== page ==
Soto gives Foyt’s team a rare victory in IndyCar
Sunday, April 21, 2013
LONG BEACH, Calif. — It was an unlikely pairing no one was certain would work when A.J. Foyt hired Takuma Sato to drive for him this year.
Foyt, the hot-tempered Texan with little patience for errors, had just hired a talented Japanese driver with a penchant of letting his aggression take him out of many races. Sato’s most spectacular gaffe came on the last lap of last year’s Indianapolis 500, when he wrecked while racing for the win.
Foyt made it clear early he wanted his new driver to bring a 10th-place car home in 10th, to never push past the limit and settle for what the car would give him.
On Sunday, the car gave both owner and driver a victory.
Sato became the first Japanese driver to win an IndyCar race, taking the Toyota Grand Prix of Long Beach in just his third race with his new team.
The win came in Sato’s 52nd career start, but was the first for A.J. Foyt Racing since Airton Dare won Kansas in 2002. Even more impressive? It was the first on a road or street course since 1978 when Foyt was behind the wheel for a win at Silverstone.
“We’ve had a lot of drivers, but none of them wanted to win,” Foyt said, “this boy wants to win.”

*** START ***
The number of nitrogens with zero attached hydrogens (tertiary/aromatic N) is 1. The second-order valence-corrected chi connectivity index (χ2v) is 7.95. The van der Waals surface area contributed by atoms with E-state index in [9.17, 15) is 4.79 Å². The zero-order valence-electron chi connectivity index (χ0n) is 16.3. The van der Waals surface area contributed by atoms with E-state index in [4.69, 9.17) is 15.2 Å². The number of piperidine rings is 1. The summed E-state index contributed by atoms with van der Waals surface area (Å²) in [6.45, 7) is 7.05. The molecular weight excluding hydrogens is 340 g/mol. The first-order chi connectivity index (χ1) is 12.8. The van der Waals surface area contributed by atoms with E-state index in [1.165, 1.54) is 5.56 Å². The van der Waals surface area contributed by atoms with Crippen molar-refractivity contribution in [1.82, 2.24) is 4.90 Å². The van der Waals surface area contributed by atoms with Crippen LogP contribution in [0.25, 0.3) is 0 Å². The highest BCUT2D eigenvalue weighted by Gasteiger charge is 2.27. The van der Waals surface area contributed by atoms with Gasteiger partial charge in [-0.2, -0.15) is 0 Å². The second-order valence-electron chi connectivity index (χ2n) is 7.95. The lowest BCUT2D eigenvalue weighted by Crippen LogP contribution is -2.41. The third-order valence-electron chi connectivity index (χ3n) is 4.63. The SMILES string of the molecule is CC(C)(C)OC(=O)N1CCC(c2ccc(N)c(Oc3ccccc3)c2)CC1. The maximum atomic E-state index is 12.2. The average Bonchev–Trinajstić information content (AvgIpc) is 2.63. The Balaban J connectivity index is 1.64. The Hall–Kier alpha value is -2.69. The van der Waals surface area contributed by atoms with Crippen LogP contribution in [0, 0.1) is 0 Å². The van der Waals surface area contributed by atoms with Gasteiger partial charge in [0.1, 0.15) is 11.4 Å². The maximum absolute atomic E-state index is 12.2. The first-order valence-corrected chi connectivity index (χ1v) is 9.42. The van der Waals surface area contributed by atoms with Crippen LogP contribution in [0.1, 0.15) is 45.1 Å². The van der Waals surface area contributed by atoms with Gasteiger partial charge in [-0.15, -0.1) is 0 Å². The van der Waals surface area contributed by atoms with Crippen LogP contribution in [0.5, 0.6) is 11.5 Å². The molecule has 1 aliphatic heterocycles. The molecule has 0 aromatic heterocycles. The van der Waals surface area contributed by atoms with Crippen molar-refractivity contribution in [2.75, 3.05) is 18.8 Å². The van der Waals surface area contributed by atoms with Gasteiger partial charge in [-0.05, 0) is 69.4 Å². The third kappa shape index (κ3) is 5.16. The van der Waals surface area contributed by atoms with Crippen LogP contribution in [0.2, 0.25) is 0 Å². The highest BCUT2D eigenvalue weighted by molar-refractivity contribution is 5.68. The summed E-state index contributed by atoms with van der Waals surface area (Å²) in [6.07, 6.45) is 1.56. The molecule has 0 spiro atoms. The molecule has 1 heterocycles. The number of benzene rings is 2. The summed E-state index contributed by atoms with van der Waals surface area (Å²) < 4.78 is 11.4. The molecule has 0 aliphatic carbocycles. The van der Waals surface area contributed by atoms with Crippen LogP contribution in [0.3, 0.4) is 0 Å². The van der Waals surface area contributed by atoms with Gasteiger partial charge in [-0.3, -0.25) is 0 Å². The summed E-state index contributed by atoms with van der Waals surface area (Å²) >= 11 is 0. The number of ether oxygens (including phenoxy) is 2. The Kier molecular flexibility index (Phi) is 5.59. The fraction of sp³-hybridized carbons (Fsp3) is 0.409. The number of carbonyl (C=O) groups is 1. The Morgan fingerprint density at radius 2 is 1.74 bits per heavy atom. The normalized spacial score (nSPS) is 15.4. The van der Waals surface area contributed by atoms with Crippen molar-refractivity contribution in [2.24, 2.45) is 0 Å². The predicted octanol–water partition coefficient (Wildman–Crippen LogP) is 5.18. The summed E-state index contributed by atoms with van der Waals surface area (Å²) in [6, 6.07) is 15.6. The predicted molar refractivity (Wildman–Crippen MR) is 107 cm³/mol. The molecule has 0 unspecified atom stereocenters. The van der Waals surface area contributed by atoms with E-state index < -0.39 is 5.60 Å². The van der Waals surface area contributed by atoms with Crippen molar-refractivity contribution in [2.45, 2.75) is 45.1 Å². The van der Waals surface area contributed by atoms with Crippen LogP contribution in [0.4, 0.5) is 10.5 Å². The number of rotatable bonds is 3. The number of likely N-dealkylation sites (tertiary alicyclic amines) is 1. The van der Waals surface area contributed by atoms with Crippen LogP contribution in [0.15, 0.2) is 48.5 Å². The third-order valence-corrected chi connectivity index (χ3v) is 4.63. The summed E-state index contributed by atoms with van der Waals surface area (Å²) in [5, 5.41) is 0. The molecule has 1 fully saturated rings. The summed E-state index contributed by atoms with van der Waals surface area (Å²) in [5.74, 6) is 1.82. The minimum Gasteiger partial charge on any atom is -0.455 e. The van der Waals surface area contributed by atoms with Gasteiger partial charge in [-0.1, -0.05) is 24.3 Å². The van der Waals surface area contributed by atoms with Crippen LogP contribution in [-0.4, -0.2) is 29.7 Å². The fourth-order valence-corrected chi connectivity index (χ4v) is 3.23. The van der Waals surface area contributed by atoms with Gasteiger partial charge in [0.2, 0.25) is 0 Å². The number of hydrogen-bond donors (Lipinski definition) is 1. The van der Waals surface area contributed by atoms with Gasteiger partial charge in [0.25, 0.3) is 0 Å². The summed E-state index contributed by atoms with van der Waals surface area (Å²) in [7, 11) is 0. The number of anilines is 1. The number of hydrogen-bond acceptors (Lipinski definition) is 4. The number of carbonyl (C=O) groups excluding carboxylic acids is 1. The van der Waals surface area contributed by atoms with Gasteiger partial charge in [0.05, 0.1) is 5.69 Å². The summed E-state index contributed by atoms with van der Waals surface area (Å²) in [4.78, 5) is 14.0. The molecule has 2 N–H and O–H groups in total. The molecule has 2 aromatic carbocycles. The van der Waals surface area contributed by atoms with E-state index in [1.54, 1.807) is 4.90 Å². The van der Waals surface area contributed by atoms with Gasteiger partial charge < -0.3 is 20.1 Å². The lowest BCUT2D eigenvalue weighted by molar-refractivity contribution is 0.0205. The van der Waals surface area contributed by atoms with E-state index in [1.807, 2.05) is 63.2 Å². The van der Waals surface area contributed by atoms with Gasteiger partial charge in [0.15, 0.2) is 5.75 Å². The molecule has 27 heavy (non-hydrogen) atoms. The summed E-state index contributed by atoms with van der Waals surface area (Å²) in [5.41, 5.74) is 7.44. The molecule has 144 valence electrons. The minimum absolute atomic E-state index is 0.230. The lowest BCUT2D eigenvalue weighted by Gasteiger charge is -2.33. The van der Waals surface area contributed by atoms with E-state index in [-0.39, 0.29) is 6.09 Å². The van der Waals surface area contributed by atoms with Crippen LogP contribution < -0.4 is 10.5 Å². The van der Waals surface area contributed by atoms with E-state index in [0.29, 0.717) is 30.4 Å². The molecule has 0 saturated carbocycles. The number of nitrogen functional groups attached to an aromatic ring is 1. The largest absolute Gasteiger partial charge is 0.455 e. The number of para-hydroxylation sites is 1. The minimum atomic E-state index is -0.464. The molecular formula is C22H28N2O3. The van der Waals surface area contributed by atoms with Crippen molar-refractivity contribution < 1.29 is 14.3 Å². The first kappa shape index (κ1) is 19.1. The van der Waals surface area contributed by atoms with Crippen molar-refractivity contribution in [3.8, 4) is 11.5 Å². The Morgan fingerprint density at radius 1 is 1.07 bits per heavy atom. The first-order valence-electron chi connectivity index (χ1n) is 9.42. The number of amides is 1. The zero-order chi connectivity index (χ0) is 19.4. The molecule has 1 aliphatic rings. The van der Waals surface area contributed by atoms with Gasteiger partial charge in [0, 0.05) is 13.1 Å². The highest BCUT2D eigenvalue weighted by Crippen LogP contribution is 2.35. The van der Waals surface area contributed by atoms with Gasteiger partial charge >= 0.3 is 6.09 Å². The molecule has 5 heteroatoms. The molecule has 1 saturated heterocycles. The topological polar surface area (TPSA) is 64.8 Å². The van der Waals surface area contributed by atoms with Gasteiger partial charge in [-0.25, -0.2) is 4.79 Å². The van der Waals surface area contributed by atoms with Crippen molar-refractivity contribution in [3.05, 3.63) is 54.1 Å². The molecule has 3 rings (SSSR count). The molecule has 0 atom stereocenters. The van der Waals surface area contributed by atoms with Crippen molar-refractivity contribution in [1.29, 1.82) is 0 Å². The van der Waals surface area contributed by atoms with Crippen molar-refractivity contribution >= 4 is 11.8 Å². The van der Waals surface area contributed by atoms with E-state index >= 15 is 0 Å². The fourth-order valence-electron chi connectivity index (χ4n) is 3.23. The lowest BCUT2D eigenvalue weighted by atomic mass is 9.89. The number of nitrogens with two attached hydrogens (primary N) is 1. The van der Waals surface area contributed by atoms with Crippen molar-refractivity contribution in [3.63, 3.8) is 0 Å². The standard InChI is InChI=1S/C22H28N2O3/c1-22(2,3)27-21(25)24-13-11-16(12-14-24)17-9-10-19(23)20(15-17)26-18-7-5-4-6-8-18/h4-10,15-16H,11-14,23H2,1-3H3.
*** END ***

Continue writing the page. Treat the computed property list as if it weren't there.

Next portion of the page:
The 78-year-old Foyt had to watch the race on television at home because of a sciatic nerve that needs surgery. He missed out on making his first-ever trip to Long Beach’s Victory Lane — Foyt never won on the street course as a driver or an owner — and said via telephone “the last five laps were the longest five laps of anything.”
Not so for Sato.
“I was really enjoying driving,” he smiled. “I didn’t want to finish the race because it felt so good.”
The diminutive Sato, who stands just 5-foot-4 and is listed at 117 pounds, leapt into the arms of his crew members in Victory Lane and spoke of how much his victory would mean in Japan.
Both Sato and team manager Larry Foyt, who runs the day-to-day operations of the race team, spoke to A.J. Foyt by telephone after the win and were disappointed he wasn’t present Sunday.
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